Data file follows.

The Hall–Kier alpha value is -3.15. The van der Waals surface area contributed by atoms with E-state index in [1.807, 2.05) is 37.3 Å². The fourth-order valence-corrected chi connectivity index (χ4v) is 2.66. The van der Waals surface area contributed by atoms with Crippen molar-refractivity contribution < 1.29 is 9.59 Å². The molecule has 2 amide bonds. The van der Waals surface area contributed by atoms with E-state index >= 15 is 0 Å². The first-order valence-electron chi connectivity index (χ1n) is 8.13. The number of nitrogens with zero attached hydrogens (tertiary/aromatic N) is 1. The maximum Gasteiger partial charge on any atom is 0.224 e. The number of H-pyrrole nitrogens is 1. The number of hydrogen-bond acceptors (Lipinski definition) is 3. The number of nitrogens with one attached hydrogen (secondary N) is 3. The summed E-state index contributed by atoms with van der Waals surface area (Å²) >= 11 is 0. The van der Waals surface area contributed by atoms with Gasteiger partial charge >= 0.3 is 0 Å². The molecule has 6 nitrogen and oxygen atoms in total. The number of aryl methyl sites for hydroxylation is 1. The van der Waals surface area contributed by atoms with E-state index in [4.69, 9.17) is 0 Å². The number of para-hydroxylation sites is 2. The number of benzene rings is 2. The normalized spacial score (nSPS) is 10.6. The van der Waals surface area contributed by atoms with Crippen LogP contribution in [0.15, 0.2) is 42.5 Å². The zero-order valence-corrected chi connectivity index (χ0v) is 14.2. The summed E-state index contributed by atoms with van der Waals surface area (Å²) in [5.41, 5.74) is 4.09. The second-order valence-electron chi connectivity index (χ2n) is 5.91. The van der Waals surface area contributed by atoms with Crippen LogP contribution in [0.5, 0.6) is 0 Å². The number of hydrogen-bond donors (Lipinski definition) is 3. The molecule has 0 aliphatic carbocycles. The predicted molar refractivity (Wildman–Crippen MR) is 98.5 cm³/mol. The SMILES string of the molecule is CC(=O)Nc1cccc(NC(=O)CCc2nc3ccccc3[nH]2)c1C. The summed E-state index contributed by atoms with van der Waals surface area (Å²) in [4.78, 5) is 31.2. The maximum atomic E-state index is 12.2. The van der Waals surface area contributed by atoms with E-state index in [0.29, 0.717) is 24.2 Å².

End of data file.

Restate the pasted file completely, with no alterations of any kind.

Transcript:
The Hall–Kier alpha value is -3.15. The van der Waals surface area contributed by atoms with E-state index in [1.807, 2.05) is 37.3 Å². The fourth-order valence-corrected chi connectivity index (χ4v) is 2.66. The van der Waals surface area contributed by atoms with Crippen molar-refractivity contribution < 1.29 is 9.59 Å². The molecule has 2 amide bonds. The van der Waals surface area contributed by atoms with E-state index >= 15 is 0 Å². The first-order valence-electron chi connectivity index (χ1n) is 8.13. The number of nitrogens with zero attached hydrogens (tertiary/aromatic N) is 1. The maximum Gasteiger partial charge on any atom is 0.224 e. The number of H-pyrrole nitrogens is 1. The number of hydrogen-bond acceptors (Lipinski definition) is 3. The number of nitrogens with one attached hydrogen (secondary N) is 3. The summed E-state index contributed by atoms with van der Waals surface area (Å²) >= 11 is 0. The van der Waals surface area contributed by atoms with Gasteiger partial charge >= 0.3 is 0 Å². The molecule has 6 nitrogen and oxygen atoms in total. The number of aryl methyl sites for hydroxylation is 1. The van der Waals surface area contributed by atoms with E-state index in [4.69, 9.17) is 0 Å². The number of para-hydroxylation sites is 2. The number of benzene rings is 2. The normalized spacial score (nSPS) is 10.6. The van der Waals surface area contributed by atoms with Crippen LogP contribution in [0.15, 0.2) is 42.5 Å². The zero-order valence-corrected chi connectivity index (χ0v) is 14.2. The summed E-state index contributed by atoms with van der Waals surface area (Å²) in [5.41, 5.74) is 4.09. The second-order valence-electron chi connectivity index (χ2n) is 5.91. The van der Waals surface area contributed by atoms with Crippen LogP contribution in [0.5, 0.6) is 0 Å². The number of hydrogen-bond donors (Lipinski definition) is 3. The molecule has 0 aliphatic carbocycles. The predicted molar refractivity (Wildman–Crippen MR) is 98.5 cm³/mol. The SMILES string of the molecule is CC(=O)Nc1cccc(NC(=O)CCc2nc3ccccc3[nH]2)c1C. The summed E-state index contributed by atoms with van der Waals surface area (Å²) in [4.78, 5) is 31.2. The maximum atomic E-state index is 12.2. The van der Waals surface area contributed by atoms with E-state index in [0.29, 0.717) is 24.2 Å².